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    Assessment

    Assessing our pupils and tracking the progress they make is fundamental to teaching and learning.

    What assessments take place in Early Years?

    On entry to the Foundation Stage, the children undertake a ‘Baseline’ assessment to identify their strengths and areas of development. Following this, day-to-day observations and assessments of pupils’ learning builds a picture of their overall ability and shapes the teaching and activities that the teachers provide.

    What assessments take place in Key Stage 1 and Key Stage 2?

    In Key Stage 1, children undertake two statutory assessments. The ‘Phonic Screening Check’ takes place at the end of Year 1. These results are reported individually to the parents/carers in a letter. In Year 2, the children complete ‘End of Key Stage One National Tests’ at the, during summer term. These results are also reported individually to the parents/carers in their school report.

    In Key Stage 2, children in Year 3, 4 and 5 undertake non-statutory assessments. These are written by NFER (National Foundation for Educational research) and are standardised nationally. The results of these assessments are used to measure each child’s progress in the year, to support the teachers’ judgements made each half term, and to inform what the teachers’ teach. At the end of this Key Stage, Year 6 children undertake the ‘End of Key Stage Two National Tests’. These results are reported individually to the parents/carers in a letter.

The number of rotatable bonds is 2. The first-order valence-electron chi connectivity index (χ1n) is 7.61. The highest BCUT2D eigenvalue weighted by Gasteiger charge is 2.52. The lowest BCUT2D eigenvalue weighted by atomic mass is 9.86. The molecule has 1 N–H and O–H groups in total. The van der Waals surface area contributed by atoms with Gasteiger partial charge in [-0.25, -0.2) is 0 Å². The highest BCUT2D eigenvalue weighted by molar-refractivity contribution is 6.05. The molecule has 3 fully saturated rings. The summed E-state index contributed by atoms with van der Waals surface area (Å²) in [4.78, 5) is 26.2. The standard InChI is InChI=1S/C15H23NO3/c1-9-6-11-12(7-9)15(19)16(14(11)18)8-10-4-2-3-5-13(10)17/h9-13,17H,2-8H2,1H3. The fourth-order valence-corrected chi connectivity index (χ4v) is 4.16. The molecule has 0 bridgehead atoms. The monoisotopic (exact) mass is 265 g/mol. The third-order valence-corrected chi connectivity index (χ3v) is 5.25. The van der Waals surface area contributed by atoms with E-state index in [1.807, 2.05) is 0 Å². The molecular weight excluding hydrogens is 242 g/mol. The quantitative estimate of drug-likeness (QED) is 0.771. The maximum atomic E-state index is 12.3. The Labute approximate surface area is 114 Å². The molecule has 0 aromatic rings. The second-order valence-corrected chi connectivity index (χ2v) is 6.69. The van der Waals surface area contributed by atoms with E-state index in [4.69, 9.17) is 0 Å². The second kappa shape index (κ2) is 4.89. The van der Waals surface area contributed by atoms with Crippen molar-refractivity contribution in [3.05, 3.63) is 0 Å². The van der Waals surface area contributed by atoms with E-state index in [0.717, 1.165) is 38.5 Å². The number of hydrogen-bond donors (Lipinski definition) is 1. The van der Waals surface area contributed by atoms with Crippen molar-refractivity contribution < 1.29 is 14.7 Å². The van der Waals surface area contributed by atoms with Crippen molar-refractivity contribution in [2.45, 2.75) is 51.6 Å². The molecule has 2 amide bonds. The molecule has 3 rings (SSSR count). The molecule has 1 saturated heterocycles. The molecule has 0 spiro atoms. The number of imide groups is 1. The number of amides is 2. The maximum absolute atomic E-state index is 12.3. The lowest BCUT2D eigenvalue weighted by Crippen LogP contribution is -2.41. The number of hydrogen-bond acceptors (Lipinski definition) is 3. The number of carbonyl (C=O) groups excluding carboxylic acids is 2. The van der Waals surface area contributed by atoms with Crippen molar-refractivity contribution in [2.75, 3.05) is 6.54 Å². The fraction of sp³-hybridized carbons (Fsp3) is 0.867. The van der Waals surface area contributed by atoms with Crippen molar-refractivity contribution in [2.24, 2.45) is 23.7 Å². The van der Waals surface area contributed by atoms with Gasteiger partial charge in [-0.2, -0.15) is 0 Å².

In all year groups, children are formally assessed in reading, spelling punctuation & grammar and mathematics at the end of each term. In writing, children complete extended writing regularly in English lessons, and in addition, they also complete one piece of unaided writing, per half term. These pieces are assessed against the objectives within the Herts for Learning assessment frame, based on the National Curriculum. All other subjects are assessed in units of work and teachers carry out their own assessments against the National Curriculum .

    How do we share progress and attainment with parents?

    Each term we hold parent consultation meetings to discuss pupils strengths and areas for development. At each parent meeting, parents receive a mid-year progress report or the end-of-year formal report.

    What happens if pupils require extra support?

    All children are monitored very carefully through day-to-day assessments and more formal measures and, if necessary, intervention strategies can be put in place to help those who have potential difficulties in some areas of the curriculum. Where necessary, the SENCO will undertake more detailed assessments.

    1. Development Matters
    2. HfL Maths
    3. HfL Reading
    4. HfL Writing